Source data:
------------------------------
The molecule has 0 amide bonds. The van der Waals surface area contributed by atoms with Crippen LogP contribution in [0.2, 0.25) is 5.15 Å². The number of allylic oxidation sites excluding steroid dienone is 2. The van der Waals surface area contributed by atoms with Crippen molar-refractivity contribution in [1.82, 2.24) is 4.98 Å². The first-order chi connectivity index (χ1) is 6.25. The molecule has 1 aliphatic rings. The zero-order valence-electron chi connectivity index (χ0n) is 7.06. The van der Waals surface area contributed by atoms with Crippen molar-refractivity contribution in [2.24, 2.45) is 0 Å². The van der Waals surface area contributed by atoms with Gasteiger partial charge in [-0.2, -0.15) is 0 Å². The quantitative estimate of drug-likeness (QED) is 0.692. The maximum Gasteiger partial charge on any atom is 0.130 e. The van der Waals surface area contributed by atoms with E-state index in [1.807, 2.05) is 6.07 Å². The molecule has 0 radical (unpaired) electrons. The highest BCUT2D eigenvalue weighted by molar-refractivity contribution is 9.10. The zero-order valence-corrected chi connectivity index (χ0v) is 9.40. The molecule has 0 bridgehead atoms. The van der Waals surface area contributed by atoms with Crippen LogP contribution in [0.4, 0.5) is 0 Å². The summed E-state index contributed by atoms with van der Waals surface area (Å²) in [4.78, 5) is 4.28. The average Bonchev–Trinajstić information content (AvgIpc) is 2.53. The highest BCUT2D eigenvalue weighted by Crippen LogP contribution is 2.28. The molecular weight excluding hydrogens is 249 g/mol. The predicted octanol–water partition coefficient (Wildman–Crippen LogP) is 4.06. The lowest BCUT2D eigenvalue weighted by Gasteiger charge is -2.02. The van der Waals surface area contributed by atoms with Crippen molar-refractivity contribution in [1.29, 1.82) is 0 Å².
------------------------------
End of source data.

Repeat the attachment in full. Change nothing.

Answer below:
The molecule has 0 amide bonds. The van der Waals surface area contributed by atoms with Crippen LogP contribution in [0.2, 0.25) is 5.15 Å². The number of allylic oxidation sites excluding steroid dienone is 2. The van der Waals surface area contributed by atoms with Crippen molar-refractivity contribution in [1.82, 2.24) is 4.98 Å². The first-order chi connectivity index (χ1) is 6.25. The molecule has 1 aliphatic rings. The zero-order valence-electron chi connectivity index (χ0n) is 7.06. The van der Waals surface area contributed by atoms with Crippen molar-refractivity contribution in [2.24, 2.45) is 0 Å². The van der Waals surface area contributed by atoms with Gasteiger partial charge in [-0.2, -0.15) is 0 Å². The quantitative estimate of drug-likeness (QED) is 0.692. The maximum Gasteiger partial charge on any atom is 0.130 e. The van der Waals surface area contributed by atoms with E-state index in [1.807, 2.05) is 6.07 Å². The molecule has 0 radical (unpaired) electrons. The highest BCUT2D eigenvalue weighted by molar-refractivity contribution is 9.10. The zero-order valence-corrected chi connectivity index (χ0v) is 9.40. The molecule has 0 bridgehead atoms. The van der Waals surface area contributed by atoms with Crippen LogP contribution in [0.4, 0.5) is 0 Å². The summed E-state index contributed by atoms with van der Waals surface area (Å²) in [4.78, 5) is 4.28. The average Bonchev–Trinajstić information content (AvgIpc) is 2.53. The highest BCUT2D eigenvalue weighted by Crippen LogP contribution is 2.28. The molecular weight excluding hydrogens is 249 g/mol. The predicted octanol–water partition coefficient (Wildman–Crippen LogP) is 4.06. The lowest BCUT2D eigenvalue weighted by Gasteiger charge is -2.02. The van der Waals surface area contributed by atoms with Crippen molar-refractivity contribution in [1.29, 1.82) is 0 Å².